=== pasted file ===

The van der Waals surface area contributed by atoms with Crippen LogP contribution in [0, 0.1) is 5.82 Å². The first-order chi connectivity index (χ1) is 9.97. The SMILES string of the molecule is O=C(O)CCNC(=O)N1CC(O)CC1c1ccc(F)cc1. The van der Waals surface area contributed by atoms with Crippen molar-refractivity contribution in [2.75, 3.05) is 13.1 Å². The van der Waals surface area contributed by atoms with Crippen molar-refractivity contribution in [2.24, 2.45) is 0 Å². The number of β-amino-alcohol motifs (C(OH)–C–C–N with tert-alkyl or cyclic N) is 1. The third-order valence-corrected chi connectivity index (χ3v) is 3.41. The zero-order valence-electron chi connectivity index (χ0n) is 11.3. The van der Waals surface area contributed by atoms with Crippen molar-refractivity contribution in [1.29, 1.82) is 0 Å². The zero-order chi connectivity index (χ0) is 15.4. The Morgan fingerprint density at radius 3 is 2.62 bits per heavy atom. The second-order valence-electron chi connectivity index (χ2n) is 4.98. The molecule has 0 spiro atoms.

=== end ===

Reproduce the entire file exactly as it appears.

The van der Waals surface area contributed by atoms with Crippen LogP contribution in [0, 0.1) is 5.82 Å². The first-order chi connectivity index (χ1) is 9.97. The SMILES string of the molecule is O=C(O)CCNC(=O)N1CC(O)CC1c1ccc(F)cc1. The van der Waals surface area contributed by atoms with Crippen molar-refractivity contribution in [2.75, 3.05) is 13.1 Å². The van der Waals surface area contributed by atoms with Crippen molar-refractivity contribution in [2.24, 2.45) is 0 Å². The number of β-amino-alcohol motifs (C(OH)–C–C–N with tert-alkyl or cyclic N) is 1. The third-order valence-corrected chi connectivity index (χ3v) is 3.41. The zero-order valence-electron chi connectivity index (χ0n) is 11.3. The van der Waals surface area contributed by atoms with Crippen molar-refractivity contribution in [1.29, 1.82) is 0 Å². The zero-order chi connectivity index (χ0) is 15.4. The Morgan fingerprint density at radius 3 is 2.62 bits per heavy atom. The second-order valence-electron chi connectivity index (χ2n) is 4.98. The molecule has 0 spiro atoms.